Purchase this article with an account.
Elizabeth Berger, Linda Hazlett; VIP Treatment of Bacterial Keratitis Against Multiple Pseudomonas Strains. Invest. Ophthalmol. Vis. Sci. 2013;54(15):5216.
Download citation file:
© ARVO (1962-2015); The Authors (2016-present)
Studies from our laboratory have demonstrated the efficacy of vasoactive intestinal peptide (VIP) treatment in regulating inflammation following bacterial keratitis induced by P. aeruginosa (PA) ATCC strain 19660. However, we assessed whether these effects are specific to 19660 (a cytotoxic strain) or if VIP treatment would be just as effective against multiple strains of PA. As such, two additional strains were tested - PAO1 (ATCC 15692), an invasive strain and KEI 1025, a clinical isolate.
C57BL/6 (B6) mice received daily IP injections of VIP (5 nM in 100 μL) from -1 through 7 days p.i. Control mice were similarly injected with PBS. Mice were infected with PA 19660, PAO1 or KEI 1025. Whole corneas were graded by clinical score and disease response was documented using a slit-lamp. Real-time RT-PCR and ELISA were used to assess the effects of VIP treatment on cytokine/chemokine production and enzymes associated with specialized pro-resolving mediator (SPM) production. Bacterial plate counts, MPO and Greiss assays were performed to examine host inflammatory cell function.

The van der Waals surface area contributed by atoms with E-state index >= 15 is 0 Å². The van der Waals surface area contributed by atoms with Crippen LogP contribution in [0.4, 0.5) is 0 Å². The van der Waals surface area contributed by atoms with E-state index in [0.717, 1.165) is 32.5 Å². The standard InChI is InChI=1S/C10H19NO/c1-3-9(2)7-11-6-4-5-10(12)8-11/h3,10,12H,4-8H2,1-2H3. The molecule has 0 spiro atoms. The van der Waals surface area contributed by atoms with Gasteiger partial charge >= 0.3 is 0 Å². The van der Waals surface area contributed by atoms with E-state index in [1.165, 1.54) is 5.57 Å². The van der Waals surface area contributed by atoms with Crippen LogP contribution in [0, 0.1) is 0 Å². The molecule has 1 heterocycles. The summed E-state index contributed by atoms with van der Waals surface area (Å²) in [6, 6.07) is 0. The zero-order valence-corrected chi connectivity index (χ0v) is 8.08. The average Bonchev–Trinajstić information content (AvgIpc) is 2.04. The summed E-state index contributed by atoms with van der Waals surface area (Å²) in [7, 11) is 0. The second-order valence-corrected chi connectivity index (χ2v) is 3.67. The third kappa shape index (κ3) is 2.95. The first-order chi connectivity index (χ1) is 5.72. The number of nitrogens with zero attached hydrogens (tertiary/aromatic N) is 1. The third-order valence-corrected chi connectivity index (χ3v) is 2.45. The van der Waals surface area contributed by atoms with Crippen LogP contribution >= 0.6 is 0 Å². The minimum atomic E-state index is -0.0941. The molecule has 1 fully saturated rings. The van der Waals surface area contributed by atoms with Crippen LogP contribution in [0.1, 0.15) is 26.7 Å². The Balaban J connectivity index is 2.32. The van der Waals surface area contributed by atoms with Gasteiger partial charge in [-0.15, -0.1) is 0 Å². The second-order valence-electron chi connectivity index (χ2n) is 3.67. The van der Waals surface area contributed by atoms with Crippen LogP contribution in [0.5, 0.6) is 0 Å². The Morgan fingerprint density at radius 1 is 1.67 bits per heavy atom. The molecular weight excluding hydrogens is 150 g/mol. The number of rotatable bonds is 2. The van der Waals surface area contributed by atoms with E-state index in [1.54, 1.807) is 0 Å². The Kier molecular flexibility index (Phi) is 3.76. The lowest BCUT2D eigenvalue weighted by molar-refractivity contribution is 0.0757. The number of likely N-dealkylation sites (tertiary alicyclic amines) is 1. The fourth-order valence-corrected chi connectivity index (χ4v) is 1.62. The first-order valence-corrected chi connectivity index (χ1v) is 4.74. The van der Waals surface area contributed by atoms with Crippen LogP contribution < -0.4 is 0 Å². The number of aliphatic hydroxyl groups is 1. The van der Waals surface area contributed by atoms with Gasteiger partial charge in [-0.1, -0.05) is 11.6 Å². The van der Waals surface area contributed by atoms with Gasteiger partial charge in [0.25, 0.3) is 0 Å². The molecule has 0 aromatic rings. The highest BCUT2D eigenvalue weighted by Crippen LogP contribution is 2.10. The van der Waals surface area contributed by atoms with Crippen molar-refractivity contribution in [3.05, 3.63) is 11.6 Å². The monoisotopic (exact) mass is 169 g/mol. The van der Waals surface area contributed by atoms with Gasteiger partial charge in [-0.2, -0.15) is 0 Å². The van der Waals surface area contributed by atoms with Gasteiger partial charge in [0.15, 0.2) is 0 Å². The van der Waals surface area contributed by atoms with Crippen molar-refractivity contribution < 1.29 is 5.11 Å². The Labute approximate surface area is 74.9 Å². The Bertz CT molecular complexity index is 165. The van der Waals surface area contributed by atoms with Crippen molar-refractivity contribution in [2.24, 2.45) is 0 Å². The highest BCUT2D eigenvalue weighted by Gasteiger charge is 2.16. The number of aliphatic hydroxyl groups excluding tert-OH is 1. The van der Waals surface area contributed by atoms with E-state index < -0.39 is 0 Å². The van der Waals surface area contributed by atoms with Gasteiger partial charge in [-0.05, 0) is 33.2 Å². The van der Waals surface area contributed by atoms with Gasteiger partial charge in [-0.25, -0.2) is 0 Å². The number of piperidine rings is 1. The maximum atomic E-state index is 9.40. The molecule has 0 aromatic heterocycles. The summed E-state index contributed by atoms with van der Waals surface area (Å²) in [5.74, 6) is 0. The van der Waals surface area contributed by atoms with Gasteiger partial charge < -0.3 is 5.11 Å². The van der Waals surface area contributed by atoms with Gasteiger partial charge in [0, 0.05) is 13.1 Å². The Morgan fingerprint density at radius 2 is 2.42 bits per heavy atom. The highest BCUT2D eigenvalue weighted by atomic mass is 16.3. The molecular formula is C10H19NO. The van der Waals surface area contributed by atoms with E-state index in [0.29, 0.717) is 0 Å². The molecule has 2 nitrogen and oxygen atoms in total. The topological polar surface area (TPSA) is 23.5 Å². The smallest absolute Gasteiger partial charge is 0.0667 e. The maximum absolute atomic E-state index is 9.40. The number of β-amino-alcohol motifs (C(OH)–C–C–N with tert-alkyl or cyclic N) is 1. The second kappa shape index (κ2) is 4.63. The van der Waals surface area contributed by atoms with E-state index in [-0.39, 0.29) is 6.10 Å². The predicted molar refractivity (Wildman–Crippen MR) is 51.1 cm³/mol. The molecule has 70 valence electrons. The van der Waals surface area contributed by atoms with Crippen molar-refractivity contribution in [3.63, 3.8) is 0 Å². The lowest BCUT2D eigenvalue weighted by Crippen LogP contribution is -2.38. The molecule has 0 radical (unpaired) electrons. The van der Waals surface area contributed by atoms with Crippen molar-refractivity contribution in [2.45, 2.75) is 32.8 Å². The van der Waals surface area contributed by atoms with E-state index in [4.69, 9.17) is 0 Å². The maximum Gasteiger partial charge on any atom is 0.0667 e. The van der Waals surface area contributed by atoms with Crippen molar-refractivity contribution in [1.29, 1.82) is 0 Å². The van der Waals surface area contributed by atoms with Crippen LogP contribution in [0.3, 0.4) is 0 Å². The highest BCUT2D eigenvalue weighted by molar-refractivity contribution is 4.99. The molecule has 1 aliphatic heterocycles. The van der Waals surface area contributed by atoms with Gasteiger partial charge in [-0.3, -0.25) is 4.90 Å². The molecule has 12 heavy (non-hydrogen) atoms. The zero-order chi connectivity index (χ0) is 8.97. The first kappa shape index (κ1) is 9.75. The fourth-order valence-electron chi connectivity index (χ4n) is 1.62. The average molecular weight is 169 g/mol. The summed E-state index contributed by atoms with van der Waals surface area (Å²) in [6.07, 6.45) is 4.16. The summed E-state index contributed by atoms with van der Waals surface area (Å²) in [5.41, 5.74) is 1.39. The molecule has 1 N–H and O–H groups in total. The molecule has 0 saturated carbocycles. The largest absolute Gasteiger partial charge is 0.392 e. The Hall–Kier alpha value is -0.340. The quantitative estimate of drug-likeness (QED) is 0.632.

VIP treatment converted the susceptible response to resistant for all three strains of PA tested. Clinical scores were significantly improved and corneal perforation was averted. Further analysis revealed that corneas of VIP treated mice had significantly increased levels for TGF-β and IL-10; while pro-inflammatory molecules (IL-1β, TNF-α and CXCL2) were significantly down-regulated when compared to controls. Furthermore, enzymes associated with SPM formation (12-LOX, 15-LOX, COX-2) were disparately expressed after VIP treatment against PA 19660, PAO1 and KEI 1025 compared to PBS treated animals.
VIP treatment is effective at ameliorating disease pathogenesis for all three PA strains tested as indicated by cytokine/chemokine expression and host inflammatory cell function. In addition, this study is the first to indicate a possible role for VIP in driving SPM expression and subsequent disease resolution. In summary, the data from this study further strengthen the preclinical development of VIP as a therapeutic for ocular infectious disease.
This PDF is available to Subscribers Only